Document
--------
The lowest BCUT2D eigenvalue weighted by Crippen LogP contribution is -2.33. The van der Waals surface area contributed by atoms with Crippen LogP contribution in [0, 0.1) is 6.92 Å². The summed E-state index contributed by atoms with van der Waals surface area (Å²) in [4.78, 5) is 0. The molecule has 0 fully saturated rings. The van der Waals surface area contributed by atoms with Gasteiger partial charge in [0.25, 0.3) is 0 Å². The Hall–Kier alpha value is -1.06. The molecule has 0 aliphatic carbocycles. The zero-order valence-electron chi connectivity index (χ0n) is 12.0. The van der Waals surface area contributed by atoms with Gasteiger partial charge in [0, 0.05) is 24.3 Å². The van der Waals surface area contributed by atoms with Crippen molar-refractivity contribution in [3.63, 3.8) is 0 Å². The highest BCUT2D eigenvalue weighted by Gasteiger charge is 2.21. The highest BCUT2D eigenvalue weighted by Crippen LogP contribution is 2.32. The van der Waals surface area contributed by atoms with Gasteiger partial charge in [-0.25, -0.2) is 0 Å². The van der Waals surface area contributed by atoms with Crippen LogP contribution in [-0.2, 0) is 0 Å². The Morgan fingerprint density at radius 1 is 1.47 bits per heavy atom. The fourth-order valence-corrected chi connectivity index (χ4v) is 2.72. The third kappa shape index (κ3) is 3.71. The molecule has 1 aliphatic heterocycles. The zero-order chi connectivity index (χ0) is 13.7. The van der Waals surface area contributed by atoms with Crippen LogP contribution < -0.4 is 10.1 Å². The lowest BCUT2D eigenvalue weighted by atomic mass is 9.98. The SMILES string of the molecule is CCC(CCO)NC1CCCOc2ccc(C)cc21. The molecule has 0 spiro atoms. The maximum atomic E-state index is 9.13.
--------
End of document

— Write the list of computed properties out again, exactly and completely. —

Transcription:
The lowest BCUT2D eigenvalue weighted by Crippen LogP contribution is -2.33. The van der Waals surface area contributed by atoms with Crippen LogP contribution in [0, 0.1) is 6.92 Å². The summed E-state index contributed by atoms with van der Waals surface area (Å²) in [4.78, 5) is 0. The molecule has 0 fully saturated rings. The van der Waals surface area contributed by atoms with Gasteiger partial charge in [0.25, 0.3) is 0 Å². The Hall–Kier alpha value is -1.06. The molecule has 0 aliphatic carbocycles. The zero-order valence-electron chi connectivity index (χ0n) is 12.0. The van der Waals surface area contributed by atoms with Gasteiger partial charge in [0, 0.05) is 24.3 Å². The van der Waals surface area contributed by atoms with Crippen molar-refractivity contribution in [3.63, 3.8) is 0 Å². The highest BCUT2D eigenvalue weighted by Gasteiger charge is 2.21. The highest BCUT2D eigenvalue weighted by Crippen LogP contribution is 2.32. The van der Waals surface area contributed by atoms with Gasteiger partial charge in [-0.25, -0.2) is 0 Å². The van der Waals surface area contributed by atoms with Crippen LogP contribution in [-0.2, 0) is 0 Å². The Morgan fingerprint density at radius 1 is 1.47 bits per heavy atom. The fourth-order valence-corrected chi connectivity index (χ4v) is 2.72. The third kappa shape index (κ3) is 3.71. The molecule has 1 aliphatic heterocycles. The zero-order chi connectivity index (χ0) is 13.7. The van der Waals surface area contributed by atoms with Crippen LogP contribution < -0.4 is 10.1 Å². The lowest BCUT2D eigenvalue weighted by atomic mass is 9.98. The SMILES string of the molecule is CCC(CCO)NC1CCCOc2ccc(C)cc21. The molecule has 0 spiro atoms. The maximum atomic E-state index is 9.13.